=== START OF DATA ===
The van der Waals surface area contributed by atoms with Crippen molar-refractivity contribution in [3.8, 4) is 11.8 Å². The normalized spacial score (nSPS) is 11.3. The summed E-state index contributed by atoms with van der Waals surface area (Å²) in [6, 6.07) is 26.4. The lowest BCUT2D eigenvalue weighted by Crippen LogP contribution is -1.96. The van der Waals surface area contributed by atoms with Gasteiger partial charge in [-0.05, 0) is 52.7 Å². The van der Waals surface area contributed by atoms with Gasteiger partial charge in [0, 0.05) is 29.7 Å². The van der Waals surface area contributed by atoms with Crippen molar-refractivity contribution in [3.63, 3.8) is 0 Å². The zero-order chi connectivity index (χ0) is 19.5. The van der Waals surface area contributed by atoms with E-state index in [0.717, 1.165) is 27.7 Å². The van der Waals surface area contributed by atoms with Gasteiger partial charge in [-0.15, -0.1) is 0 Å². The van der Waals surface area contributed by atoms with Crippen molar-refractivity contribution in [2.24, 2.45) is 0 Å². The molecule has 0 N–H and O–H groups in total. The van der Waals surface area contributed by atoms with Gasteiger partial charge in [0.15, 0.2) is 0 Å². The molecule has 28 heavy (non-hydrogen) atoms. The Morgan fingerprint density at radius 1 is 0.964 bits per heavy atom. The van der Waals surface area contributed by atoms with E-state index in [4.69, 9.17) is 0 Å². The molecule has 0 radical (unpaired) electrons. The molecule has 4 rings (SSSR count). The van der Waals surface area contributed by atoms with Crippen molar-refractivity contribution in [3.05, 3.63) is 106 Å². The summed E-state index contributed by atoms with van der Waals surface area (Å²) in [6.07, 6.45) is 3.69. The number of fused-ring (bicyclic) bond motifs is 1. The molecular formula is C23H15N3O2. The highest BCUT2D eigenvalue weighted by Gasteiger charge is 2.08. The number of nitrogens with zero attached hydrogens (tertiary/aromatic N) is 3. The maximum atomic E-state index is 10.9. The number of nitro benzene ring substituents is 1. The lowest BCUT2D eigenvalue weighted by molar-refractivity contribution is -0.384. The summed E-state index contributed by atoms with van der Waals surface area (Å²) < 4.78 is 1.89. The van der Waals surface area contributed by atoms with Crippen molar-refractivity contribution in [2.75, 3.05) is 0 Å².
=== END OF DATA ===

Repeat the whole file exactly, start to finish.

The van der Waals surface area contributed by atoms with Crippen molar-refractivity contribution in [3.8, 4) is 11.8 Å². The normalized spacial score (nSPS) is 11.3. The summed E-state index contributed by atoms with van der Waals surface area (Å²) in [6, 6.07) is 26.4. The lowest BCUT2D eigenvalue weighted by Crippen LogP contribution is -1.96. The van der Waals surface area contributed by atoms with Gasteiger partial charge in [-0.05, 0) is 52.7 Å². The van der Waals surface area contributed by atoms with Gasteiger partial charge in [0, 0.05) is 29.7 Å². The van der Waals surface area contributed by atoms with Crippen molar-refractivity contribution in [3.63, 3.8) is 0 Å². The zero-order chi connectivity index (χ0) is 19.5. The van der Waals surface area contributed by atoms with E-state index in [0.717, 1.165) is 27.7 Å². The van der Waals surface area contributed by atoms with Gasteiger partial charge in [-0.15, -0.1) is 0 Å². The van der Waals surface area contributed by atoms with Crippen molar-refractivity contribution in [2.24, 2.45) is 0 Å². The molecule has 0 N–H and O–H groups in total. The van der Waals surface area contributed by atoms with Gasteiger partial charge in [0.15, 0.2) is 0 Å². The molecule has 28 heavy (non-hydrogen) atoms. The Morgan fingerprint density at radius 1 is 0.964 bits per heavy atom. The van der Waals surface area contributed by atoms with E-state index in [4.69, 9.17) is 0 Å². The molecule has 0 radical (unpaired) electrons. The molecule has 4 rings (SSSR count). The van der Waals surface area contributed by atoms with Crippen molar-refractivity contribution in [3.05, 3.63) is 106 Å². The summed E-state index contributed by atoms with van der Waals surface area (Å²) in [6.07, 6.45) is 3.69. The number of fused-ring (bicyclic) bond motifs is 1. The molecular formula is C23H15N3O2. The highest BCUT2D eigenvalue weighted by Gasteiger charge is 2.08. The number of nitrogens with zero attached hydrogens (tertiary/aromatic N) is 3. The maximum atomic E-state index is 10.9. The number of nitro benzene ring substituents is 1. The lowest BCUT2D eigenvalue weighted by molar-refractivity contribution is -0.384. The summed E-state index contributed by atoms with van der Waals surface area (Å²) < 4.78 is 1.89. The van der Waals surface area contributed by atoms with Crippen molar-refractivity contribution in [2.75, 3.05) is 0 Å².